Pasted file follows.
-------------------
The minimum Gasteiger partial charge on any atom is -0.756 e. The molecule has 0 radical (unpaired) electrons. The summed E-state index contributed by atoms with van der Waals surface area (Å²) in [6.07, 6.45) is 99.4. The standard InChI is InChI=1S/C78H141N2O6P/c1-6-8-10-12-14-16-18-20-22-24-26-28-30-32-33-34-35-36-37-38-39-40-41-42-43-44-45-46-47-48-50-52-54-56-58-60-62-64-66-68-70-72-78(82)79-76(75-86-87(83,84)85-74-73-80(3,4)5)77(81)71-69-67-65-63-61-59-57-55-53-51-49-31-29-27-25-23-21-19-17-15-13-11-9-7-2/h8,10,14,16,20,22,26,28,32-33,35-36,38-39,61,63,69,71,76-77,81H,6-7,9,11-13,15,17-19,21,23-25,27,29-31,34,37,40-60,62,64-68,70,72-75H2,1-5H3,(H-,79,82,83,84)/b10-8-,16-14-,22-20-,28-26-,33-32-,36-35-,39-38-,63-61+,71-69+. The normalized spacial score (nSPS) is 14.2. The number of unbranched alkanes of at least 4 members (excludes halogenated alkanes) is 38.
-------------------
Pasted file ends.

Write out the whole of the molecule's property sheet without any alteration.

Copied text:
The minimum Gasteiger partial charge on any atom is -0.756 e. The molecule has 0 radical (unpaired) electrons. The summed E-state index contributed by atoms with van der Waals surface area (Å²) in [6.07, 6.45) is 99.4. The standard InChI is InChI=1S/C78H141N2O6P/c1-6-8-10-12-14-16-18-20-22-24-26-28-30-32-33-34-35-36-37-38-39-40-41-42-43-44-45-46-47-48-50-52-54-56-58-60-62-64-66-68-70-72-78(82)79-76(75-86-87(83,84)85-74-73-80(3,4)5)77(81)71-69-67-65-63-61-59-57-55-53-51-49-31-29-27-25-23-21-19-17-15-13-11-9-7-2/h8,10,14,16,20,22,26,28,32-33,35-36,38-39,61,63,69,71,76-77,81H,6-7,9,11-13,15,17-19,21,23-25,27,29-31,34,37,40-60,62,64-68,70,72-75H2,1-5H3,(H-,79,82,83,84)/b10-8-,16-14-,22-20-,28-26-,33-32-,36-35-,39-38-,63-61+,71-69+. The normalized spacial score (nSPS) is 14.2. The number of unbranched alkanes of at least 4 members (excludes halogenated alkanes) is 38.